Teaching the Human Dimension of Scienceby: Donna Farland-Smith and William McComas

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Teachers have the important responsibility of providing students with accurate and engaging science content while also helping them establish authentic views of scientists. Though there are numerous curriculum materials to assist in the teaching of science content, the authors have found that methods and materials to teach science as a human endeavor are practically nonexistent. With that lack in mind, here they offer some suggestions and strategies, which begin with first assessing students’ range of impressions of science as a human endeavor and follow with the use of several teaching strategies that can help you enhance and broaden students’ understandings of scientists.

Grades
  • Elementary
Publication Date
7/1/2009

Community ActivitySaved in 163 Libraries

Reviews (4)
  • on Tue Nov 08, 2016 1:08 PM

This article is helpful when beginning a science unit. It is important to think about students and how they are going to process their thoughts about science and connect it in ways like being a scientist. The activity the article suggested for drawing scientists is great because it allows students to connect the career to themselves, saying if they are observing something and looking for answers they are being that type of scientist which will keep them engaged. It is a great article to refer to when thinking about starting a science unit and introducing the connections of science into your students lives.

Laura Graham
Laura Graham

  • on Tue Nov 08, 2016 1:08 PM

This article is helpful when beginning a science unit. It is important to think about students and how they are going to process their thoughts about science and connect it in ways like being a scientist. The activity the article suggested for drawing scientists is great because it allows students to connect the career to themselves, saying if they are observing something and looking for answers they are being that type of scientist which will keep them engaged. It is a great article to refer to when thinking about starting a science unit and introducing the connections of science into your students lives.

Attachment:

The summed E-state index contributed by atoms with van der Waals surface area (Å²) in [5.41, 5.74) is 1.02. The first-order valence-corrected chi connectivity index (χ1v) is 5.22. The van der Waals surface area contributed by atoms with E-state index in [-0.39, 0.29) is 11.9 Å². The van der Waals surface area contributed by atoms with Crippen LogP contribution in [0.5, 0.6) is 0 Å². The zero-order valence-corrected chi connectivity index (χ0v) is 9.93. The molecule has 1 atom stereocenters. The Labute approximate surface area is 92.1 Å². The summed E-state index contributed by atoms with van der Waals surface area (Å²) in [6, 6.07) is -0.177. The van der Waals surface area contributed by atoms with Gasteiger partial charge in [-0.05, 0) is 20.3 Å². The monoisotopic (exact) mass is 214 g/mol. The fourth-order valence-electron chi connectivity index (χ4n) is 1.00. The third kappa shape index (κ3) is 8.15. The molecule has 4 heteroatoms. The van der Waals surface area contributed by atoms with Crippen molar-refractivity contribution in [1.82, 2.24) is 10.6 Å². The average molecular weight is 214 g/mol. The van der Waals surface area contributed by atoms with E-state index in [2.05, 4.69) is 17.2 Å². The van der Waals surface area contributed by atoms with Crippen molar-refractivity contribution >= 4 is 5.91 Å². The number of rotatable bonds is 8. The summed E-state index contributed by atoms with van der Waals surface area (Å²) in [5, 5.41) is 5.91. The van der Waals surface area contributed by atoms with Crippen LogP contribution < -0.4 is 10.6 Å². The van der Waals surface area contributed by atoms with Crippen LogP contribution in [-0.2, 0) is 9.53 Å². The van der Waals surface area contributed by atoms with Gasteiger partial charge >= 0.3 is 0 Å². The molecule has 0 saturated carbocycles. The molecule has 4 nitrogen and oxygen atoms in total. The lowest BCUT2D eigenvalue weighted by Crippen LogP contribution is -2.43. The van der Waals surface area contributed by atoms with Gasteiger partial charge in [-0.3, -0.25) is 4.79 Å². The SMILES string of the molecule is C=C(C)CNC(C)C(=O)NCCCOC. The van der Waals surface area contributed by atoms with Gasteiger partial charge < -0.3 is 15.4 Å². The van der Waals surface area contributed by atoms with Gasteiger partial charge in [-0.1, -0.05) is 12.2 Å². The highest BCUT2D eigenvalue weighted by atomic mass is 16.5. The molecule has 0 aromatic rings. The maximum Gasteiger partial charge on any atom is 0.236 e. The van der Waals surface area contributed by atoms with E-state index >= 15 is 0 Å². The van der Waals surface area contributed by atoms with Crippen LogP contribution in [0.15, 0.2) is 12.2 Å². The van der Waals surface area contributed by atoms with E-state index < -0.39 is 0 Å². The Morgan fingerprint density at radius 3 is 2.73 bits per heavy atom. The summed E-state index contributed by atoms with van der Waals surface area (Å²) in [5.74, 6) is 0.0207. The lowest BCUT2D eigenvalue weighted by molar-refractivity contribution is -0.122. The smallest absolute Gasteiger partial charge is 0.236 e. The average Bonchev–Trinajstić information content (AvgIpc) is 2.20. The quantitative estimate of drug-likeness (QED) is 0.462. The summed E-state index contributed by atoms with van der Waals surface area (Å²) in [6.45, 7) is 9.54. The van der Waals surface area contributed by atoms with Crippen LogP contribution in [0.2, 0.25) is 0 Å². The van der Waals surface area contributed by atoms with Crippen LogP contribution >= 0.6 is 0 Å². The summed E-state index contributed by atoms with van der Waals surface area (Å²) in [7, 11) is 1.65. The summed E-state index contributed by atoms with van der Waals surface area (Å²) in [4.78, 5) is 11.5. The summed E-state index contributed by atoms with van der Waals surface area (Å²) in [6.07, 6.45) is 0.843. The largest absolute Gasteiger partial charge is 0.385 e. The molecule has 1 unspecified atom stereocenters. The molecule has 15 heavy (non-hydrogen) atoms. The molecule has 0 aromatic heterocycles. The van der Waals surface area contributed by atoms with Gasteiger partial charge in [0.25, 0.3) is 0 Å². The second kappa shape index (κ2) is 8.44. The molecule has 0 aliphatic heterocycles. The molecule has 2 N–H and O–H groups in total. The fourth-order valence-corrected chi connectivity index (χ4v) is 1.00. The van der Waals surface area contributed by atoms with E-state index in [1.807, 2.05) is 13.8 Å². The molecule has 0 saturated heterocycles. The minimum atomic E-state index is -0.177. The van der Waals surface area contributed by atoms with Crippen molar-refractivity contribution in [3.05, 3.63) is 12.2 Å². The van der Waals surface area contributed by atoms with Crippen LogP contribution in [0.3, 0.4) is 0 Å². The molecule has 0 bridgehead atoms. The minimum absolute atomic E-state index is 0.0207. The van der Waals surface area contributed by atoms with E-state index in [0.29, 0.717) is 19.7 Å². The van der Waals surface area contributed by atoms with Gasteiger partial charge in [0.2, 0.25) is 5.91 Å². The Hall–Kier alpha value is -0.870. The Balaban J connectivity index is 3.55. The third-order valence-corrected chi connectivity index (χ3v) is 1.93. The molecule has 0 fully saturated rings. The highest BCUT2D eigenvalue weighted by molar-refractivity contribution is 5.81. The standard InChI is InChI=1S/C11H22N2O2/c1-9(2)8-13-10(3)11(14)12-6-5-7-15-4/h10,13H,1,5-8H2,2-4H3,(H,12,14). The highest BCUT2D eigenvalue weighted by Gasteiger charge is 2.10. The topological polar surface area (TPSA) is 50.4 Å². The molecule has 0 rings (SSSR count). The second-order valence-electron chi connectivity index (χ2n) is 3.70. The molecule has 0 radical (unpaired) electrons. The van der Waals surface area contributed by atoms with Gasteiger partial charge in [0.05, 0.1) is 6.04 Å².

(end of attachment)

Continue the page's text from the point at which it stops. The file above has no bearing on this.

Laura Graham
Laura Graham

  • on Fri Sep 14, 2012 12:26 PM

In an effort to have students understand the true meanings of science and scientists instead of having children draw one image of scientists (DAST), students are asked to draw multiple images of scientists. This practice is called E-DAST. E-DAST instructions are provided to try this with your students. The article also includes a rubric for scoring the student product. Upon completion of this activity and evaluating the results of what has been drawn the teacher can then introduce scientists in a variety of ways to broaden the students understandings of what scientists look like, where they work, and what they do.

Adah  (San Antonio, TX)
Adah (San Antonio, TX)

  • on Tue Jun 14, 2011 11:26 AM

This article addresses the need for finding ways to teach science as a human endeavor in order to broaden students’ understandings of scientists. One study that gained prominence in the 1990s was the DAST (Draw a Scientist Test) study. The authors propose an updated version called the eDAST (enhanced Draw a Scientist Test). The original activity did not reflect a range of views that students might possess, nor did it provide an interpretive rubric in order to provide a consistent examination of student drawings. The authors modified DAST to include these two shortcomings. Detailed instructions for implementing eDAST are provided in the article, as is the authors’ rubric. For teachers wanting to examine their students’ perceptions about what scientists looks like, this modified activity will be very useful. The article also provides strategies to help change/improve how students view scientists and their work.

Carolyn Mohr  (Buffalo Grove, IL)
Carolyn Mohr (Buffalo Grove, IL)


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